This film was nominated for the Academy Award for Documentary, Feature, losing to Desert Victory. There will be mild spoilers ahead:
Looking at this, more than 70 years later, it's wise to remember that, when this was produced, the outcome to World War II was far from a certainty. D-Day was still some six months away and Japan still looked to be in a position of some strength at the end of 1943. The Battle of Leyte Gulf was almost a year off.
It is stated at the beginning that this is not propaganda. It then almost immediately thereafter shows itself to be just that, while still being a factual report on the state of the war. Narrated by Walter Huston, this begins with documentary footage of Mussolini's rescue by German troops and his meeting with Hitler in the fall of 1943, followed by captured Japanese footage of the attack on Pearl Harbor.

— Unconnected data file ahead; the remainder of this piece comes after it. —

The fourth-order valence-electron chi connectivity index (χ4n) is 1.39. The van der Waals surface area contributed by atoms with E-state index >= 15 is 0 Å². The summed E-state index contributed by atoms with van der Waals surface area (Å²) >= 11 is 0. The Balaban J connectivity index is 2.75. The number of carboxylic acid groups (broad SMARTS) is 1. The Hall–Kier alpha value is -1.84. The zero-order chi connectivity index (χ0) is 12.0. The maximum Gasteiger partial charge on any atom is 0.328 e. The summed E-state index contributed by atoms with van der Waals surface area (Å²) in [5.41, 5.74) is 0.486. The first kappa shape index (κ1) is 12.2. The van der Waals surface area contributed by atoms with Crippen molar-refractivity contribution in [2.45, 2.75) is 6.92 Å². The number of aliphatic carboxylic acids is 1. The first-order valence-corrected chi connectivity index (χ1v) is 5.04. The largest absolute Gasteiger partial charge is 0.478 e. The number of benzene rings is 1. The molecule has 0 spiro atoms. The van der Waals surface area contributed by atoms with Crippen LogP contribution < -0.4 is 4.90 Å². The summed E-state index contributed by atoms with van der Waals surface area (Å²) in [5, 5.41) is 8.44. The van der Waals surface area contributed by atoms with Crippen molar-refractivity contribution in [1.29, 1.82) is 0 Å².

Produced for public consumption, it summarizes the strengths and positions of both the Germans and the Japanese and then goes into a masterful lesson in logistics and the requirements for waging an all out campaign of the magnitude of World War II. There's a constant underlying theme here-"This is what we've done, this is what the enemy is doing, this is what we must do to win, this is why you're working and sacrificing and why you must continue to do so.
It's an extremely good documentary which is essentially factual propaganda, designed to tell the people working toward victory on the home front just what the stakes were at the tail end of 1943. I'd imagine it was quite effective.
It's still worth seeing today and can be found online. Recommended.
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